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Potential for Redemption in Criminal Background Checks

Award Information

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Total funding (to date)

Description of original award (Fiscal Year 2007, $62,459)

Background checking, especially checking of criminal-history records, is becoming increasing ubiquitious in the United States. Recent advances in information technology and growing concern about employer liability have combined to increase the demand for such background checks. Also, since 14 million arrests are made each year, a substantial number of individuals will have such criminal history records. As a result, it is reasonable to anticipate that a large number of individuals who have redeemed themselves and are seeking to obtain employment will be haunted by the record of crime committed a long time ago, a record that contains no meaningful information about future crime risk. We know that the probability of recidivism declines with time "clean" since a last arrest, so that someone with not arrest for N years is of no greater risk than any similar counterpart. The problem is that we have very little information on the appropriate value of N, and how that value varies with the earlier event and the offender's age at that event. The proposed research asks the question of the degree to which a past criminal record loses its relevance in terms of its ability to predict a future offense. The grantee will attempt to answer the question using survival analysis methods, which allow us to analyze the longitudinal data of individual arrest records and estimate the risk or the hazard of rearrest. The data will be obtained from multiple state criminal-history repositories. We plan to analyze first-arrest cohorts from different years beginning in 1980. The grantee will compare the findings using both arrest and conviction as the relevant event. The findings of this research will contribute to the development of relevancy guidelines for the users of background-checking services as well as policy makers by informing them when existences of a criminal record is no longer relevant in determining the probability of future offending and so when it becomes reasonable to ignore or to seal such records.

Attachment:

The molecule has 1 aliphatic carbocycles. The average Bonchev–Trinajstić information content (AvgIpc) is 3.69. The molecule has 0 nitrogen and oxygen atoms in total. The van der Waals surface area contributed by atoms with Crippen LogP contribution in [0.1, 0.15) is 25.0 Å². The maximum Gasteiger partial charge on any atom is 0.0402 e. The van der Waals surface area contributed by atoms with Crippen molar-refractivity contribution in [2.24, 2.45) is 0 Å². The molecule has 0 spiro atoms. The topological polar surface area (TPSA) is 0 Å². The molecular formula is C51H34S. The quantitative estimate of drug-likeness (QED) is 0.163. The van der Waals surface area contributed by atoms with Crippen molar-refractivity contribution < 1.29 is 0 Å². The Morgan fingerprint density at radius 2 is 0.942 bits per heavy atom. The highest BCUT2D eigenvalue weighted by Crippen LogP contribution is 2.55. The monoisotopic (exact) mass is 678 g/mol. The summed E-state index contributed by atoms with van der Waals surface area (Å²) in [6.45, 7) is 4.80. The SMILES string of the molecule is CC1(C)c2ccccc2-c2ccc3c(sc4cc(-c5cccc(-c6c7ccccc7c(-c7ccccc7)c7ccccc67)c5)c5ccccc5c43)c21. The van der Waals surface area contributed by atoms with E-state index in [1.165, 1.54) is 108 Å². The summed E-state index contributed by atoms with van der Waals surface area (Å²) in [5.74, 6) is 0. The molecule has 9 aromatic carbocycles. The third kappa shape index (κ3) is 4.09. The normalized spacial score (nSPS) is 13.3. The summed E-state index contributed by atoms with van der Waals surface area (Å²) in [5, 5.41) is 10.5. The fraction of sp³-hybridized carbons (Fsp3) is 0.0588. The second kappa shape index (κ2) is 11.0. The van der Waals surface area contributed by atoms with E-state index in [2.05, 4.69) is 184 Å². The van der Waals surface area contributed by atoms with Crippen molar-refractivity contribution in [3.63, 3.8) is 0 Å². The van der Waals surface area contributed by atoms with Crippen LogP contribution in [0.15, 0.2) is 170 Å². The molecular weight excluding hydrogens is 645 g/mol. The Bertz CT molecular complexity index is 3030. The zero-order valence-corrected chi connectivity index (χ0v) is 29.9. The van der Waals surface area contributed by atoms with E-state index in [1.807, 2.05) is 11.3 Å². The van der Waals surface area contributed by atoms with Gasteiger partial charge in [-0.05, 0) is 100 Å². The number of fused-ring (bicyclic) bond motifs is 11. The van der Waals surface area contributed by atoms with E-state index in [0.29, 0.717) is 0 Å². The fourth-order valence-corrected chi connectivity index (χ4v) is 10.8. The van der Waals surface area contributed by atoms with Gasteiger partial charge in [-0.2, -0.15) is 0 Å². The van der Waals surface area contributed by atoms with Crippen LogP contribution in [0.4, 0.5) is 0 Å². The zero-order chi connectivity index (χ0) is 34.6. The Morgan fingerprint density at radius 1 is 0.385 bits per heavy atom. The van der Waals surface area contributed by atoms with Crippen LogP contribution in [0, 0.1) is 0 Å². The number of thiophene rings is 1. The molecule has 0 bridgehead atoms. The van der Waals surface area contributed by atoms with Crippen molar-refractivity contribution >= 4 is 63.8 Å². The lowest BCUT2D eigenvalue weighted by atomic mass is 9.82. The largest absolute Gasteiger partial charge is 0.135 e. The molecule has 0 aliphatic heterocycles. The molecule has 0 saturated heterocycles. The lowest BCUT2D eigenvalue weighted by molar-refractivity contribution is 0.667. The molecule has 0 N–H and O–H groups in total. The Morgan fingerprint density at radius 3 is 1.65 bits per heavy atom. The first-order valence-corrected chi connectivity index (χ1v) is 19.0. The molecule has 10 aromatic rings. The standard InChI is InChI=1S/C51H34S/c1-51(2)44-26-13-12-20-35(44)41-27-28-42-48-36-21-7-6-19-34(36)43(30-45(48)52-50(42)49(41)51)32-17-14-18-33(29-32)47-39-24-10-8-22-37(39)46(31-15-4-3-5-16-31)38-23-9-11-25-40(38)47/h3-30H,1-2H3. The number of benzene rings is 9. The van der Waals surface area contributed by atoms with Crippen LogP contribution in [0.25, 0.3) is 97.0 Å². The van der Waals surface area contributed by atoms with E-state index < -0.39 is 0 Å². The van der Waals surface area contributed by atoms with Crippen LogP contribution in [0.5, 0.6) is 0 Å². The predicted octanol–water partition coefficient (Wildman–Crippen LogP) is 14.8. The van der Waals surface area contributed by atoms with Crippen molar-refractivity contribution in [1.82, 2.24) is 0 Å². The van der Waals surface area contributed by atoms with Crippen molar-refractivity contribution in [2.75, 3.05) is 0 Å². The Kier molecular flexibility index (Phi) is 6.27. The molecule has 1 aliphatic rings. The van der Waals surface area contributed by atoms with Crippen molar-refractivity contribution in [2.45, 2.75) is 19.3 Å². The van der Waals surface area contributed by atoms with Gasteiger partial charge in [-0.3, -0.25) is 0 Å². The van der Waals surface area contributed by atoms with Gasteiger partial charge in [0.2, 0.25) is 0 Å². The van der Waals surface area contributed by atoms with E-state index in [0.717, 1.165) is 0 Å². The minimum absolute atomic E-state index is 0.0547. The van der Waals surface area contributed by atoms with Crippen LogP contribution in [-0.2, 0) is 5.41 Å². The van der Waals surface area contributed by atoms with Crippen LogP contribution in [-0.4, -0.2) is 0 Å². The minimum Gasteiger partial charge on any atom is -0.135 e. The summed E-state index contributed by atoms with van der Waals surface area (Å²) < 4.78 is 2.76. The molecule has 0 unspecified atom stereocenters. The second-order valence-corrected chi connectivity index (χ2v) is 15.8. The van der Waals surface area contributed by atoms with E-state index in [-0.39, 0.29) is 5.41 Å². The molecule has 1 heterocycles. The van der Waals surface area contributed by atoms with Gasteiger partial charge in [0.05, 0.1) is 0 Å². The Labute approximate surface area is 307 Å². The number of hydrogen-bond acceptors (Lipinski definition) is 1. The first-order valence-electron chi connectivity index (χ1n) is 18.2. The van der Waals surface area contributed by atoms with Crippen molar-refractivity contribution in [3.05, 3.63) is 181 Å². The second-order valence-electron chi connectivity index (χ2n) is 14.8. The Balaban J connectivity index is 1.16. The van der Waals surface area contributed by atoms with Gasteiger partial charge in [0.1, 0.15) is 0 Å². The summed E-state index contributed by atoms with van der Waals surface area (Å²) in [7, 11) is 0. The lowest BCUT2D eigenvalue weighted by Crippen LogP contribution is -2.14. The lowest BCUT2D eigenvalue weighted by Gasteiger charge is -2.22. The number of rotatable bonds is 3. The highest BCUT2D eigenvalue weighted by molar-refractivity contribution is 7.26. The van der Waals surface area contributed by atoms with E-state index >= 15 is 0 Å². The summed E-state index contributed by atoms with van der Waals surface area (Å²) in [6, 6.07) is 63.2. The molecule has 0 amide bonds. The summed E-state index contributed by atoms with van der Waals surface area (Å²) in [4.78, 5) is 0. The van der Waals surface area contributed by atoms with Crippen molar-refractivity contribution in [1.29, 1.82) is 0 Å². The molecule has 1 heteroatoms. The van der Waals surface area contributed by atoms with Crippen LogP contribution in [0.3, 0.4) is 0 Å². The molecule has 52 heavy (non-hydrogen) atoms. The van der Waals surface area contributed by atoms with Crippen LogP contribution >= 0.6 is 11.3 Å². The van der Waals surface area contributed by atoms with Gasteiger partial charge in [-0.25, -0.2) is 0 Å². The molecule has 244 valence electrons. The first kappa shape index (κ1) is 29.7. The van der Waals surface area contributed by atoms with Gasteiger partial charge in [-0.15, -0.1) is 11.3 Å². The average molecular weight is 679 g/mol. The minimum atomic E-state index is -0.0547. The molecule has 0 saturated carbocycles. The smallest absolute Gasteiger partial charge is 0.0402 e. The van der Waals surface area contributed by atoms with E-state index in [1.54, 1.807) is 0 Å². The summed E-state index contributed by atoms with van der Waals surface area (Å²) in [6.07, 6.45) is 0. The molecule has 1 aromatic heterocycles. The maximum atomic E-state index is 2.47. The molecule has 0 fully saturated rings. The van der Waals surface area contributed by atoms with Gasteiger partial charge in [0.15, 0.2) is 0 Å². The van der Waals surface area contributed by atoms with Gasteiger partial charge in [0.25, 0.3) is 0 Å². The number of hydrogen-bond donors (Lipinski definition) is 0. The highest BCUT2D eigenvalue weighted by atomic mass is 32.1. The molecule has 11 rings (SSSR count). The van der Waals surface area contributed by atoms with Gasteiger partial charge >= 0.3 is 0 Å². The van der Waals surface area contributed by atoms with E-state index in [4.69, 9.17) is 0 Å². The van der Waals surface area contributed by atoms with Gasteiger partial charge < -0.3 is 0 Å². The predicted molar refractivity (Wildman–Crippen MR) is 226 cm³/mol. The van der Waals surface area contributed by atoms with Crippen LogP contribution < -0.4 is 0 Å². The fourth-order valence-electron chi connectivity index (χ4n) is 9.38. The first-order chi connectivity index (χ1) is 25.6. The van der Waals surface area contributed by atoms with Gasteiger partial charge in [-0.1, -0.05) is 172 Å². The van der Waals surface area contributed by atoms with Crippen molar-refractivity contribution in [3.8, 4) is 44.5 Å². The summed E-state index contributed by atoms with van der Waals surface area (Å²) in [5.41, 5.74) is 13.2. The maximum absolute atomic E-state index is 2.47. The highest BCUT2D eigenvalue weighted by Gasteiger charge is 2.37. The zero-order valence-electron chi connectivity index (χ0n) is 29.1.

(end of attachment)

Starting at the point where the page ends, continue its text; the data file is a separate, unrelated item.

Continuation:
Date Created: September 11, 2007